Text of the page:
Phew, I hope that cleared a bit of the poem up...
Please, please understand that although literary works are supposedly \"subjective\" and \"open to interpretations\", it does not mean that you can say everything. Interpretations are only interpretations when they are justified with reason and evidence.
Thanks.
Shawn, IB student

| Posted on 2010-10-31 | by a guest


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a mi me gusta javier abdelnour suarez. I love javier abdelnour suarez

| Posted on 2010-10-15 | by a guest


.: :.

Amazing posts,
But I was wondering about, the mood of the poem, with examples, and does the mood change?

| Posted on 2010-09-24 | by a guest


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the first stanza is particulary haunting, especially when he echoes \"call to me, call to me\".

| Posted on 2010-09-20 | by a guest


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According to me, the last stanza is quiet filmy when all the leaves are falling, it makes me imagine that Hardy is standing in a jungle and is surrounded by a lot of brown trees that have amazing golden-yellow leaves which are falling on the ground and all of the ground is yellow. This makes me think that Hardy\'s life is coming to an end and Emma is calling him and there is a slow repetition like how it happens in movies!!!
All the comments were of no use to me apart from the person who wrote about the sentence which is formed by taking the lines from the starting of the stanza. Just love that guy.

| Posted on 2010-08-20 | by a guest


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Hello people of earth im an alien relly im the real deal ive read this analysis and i think its trash pure dog produce!

| Posted on 2010-07-08 | by a guest


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If you observe the first line of every stanza u will see that they
make a sentence : ("Woman much missed)( how you call to me)( or is it only the breeze? )(Thus I faltering forward")

| Posted on 2010-06-16 | by a guest


.: :.

Ahh.... the wonders of interpretation: no clear right or wrong and subsequently squablling ensues.
Although be thankful as it promotes the exchange of ideas (although that's not always a good thing - echoes of Mein Kampf spring to mind)
... just a sort of observation, there it is.

| Posted on 2010-06-08 | by a guest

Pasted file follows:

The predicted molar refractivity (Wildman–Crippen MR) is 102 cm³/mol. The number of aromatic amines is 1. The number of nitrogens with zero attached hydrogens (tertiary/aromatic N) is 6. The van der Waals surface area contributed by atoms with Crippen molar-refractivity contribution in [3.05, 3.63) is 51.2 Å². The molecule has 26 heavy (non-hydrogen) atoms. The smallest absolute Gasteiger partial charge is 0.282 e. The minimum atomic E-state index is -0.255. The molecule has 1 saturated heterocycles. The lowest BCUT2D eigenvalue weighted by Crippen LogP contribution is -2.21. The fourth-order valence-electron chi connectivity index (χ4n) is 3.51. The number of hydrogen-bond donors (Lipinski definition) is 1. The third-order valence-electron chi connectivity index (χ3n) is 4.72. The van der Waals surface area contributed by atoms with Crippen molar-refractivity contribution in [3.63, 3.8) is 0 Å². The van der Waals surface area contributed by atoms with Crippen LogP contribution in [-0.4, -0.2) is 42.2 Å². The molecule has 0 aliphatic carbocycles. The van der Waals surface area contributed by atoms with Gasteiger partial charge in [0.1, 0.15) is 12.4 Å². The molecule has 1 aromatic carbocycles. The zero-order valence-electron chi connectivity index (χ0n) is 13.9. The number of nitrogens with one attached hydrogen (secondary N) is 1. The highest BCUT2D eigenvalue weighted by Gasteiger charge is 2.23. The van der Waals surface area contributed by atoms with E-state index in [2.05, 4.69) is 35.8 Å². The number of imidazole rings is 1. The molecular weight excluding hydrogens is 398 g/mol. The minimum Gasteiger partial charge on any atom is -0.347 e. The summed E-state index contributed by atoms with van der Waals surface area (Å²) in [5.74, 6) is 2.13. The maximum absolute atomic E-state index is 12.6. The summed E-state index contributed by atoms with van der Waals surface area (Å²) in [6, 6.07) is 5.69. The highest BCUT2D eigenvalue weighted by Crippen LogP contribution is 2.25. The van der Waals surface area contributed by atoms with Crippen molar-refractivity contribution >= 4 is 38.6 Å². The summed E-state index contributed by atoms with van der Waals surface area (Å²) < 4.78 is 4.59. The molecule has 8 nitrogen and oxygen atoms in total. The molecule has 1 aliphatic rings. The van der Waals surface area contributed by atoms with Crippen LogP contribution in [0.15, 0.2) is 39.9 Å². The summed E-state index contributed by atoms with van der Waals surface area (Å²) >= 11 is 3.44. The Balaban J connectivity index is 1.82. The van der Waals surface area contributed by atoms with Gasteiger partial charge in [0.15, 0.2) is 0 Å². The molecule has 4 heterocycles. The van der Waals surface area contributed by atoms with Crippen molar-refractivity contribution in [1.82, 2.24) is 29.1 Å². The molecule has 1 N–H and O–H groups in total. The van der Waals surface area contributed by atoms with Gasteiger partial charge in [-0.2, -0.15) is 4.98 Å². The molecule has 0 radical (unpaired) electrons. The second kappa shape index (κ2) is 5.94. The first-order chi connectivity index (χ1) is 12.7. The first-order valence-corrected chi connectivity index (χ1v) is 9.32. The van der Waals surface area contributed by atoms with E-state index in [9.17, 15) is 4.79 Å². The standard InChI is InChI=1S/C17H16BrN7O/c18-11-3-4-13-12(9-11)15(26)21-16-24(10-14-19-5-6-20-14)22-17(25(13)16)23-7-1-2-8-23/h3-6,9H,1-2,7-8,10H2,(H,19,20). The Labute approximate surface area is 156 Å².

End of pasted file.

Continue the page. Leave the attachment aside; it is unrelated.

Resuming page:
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Hi guys i really need the literary terms which is included in this poem so can anyone please post it?
Thank You
-UnbornGirl

| Posted on 2010-05-11 | by a guest


.: :.

Okay so I'm just 16 and this is my first post so go easy on me. =)
The poem The Voice by Thomas Hardy is the summation of the pain and suffering he feels after he loses his wife. The calling he feels coming from his wife refers to his longing for her and the way he is unable to adjust to the major changes that have come in his wife.
okay I can't do this,

| Posted on 2010-05-03 | by a guest


.: :.

As in The Haunter Hardy imagines Emma trying to communicate with him. The poem is in the first person, and Hardy is the speaker, imagining that Emma calls to him. She tells him that she is not the woman she had become after forty years of marriage, but has regained the beauty of her youth, of the time when her and Hardy's “day was fair”.
Imagining he can indeed hear her, Hardy implores Emma to appear to him, in the place and wearing the same clothes that he associates with their early courtship. Hardy introduces, in the third stanza, the mocking fear that all he hears is the wind and that Emma's death has marked the end of her existence - that she has been “dissolved” and will be “heard no more”.
The lively anapaestic metre of the first three stanzas gives way, in the final stanza, to a less fluent rhythm, capturing the desolate mood of Hardy as he falters forward, while the leaves fall and the north wind blows, as Emma (if it is she) continues to call.